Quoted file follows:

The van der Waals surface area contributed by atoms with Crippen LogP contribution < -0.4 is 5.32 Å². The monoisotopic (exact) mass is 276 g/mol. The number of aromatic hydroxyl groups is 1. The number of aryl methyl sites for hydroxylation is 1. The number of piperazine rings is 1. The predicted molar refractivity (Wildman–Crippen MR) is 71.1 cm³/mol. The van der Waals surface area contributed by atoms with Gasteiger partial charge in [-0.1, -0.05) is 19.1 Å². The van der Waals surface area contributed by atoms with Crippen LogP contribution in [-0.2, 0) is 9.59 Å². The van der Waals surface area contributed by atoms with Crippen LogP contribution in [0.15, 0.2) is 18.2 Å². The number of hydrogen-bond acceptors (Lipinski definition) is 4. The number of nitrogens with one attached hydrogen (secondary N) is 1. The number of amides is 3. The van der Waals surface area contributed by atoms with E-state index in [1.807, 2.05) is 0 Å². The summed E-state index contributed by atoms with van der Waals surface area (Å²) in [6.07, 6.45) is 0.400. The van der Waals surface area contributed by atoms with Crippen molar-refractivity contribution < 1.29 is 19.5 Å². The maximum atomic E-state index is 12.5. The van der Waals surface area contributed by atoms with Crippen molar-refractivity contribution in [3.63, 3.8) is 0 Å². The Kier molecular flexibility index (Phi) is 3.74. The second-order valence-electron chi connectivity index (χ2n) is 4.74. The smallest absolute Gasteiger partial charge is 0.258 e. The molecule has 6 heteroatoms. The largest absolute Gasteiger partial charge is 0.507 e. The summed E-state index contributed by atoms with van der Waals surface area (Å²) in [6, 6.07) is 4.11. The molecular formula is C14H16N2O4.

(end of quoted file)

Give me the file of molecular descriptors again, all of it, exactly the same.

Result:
The van der Waals surface area contributed by atoms with Crippen LogP contribution < -0.4 is 5.32 Å². The monoisotopic (exact) mass is 276 g/mol. The number of aromatic hydroxyl groups is 1. The number of aryl methyl sites for hydroxylation is 1. The number of piperazine rings is 1. The predicted molar refractivity (Wildman–Crippen MR) is 71.1 cm³/mol. The van der Waals surface area contributed by atoms with Gasteiger partial charge in [-0.1, -0.05) is 19.1 Å². The van der Waals surface area contributed by atoms with Crippen LogP contribution in [-0.2, 0) is 9.59 Å². The van der Waals surface area contributed by atoms with Crippen LogP contribution in [0.15, 0.2) is 18.2 Å². The number of hydrogen-bond acceptors (Lipinski definition) is 4. The number of nitrogens with one attached hydrogen (secondary N) is 1. The number of amides is 3. The van der Waals surface area contributed by atoms with E-state index in [1.807, 2.05) is 0 Å². The summed E-state index contributed by atoms with van der Waals surface area (Å²) in [6.07, 6.45) is 0.400. The van der Waals surface area contributed by atoms with Crippen molar-refractivity contribution < 1.29 is 19.5 Å². The maximum atomic E-state index is 12.5. The van der Waals surface area contributed by atoms with Crippen molar-refractivity contribution in [3.63, 3.8) is 0 Å². The Kier molecular flexibility index (Phi) is 3.74. The second-order valence-electron chi connectivity index (χ2n) is 4.74. The smallest absolute Gasteiger partial charge is 0.258 e. The molecule has 6 heteroatoms. The largest absolute Gasteiger partial charge is 0.507 e. The summed E-state index contributed by atoms with van der Waals surface area (Å²) in [6, 6.07) is 4.11. The molecular formula is C14H16N2O4.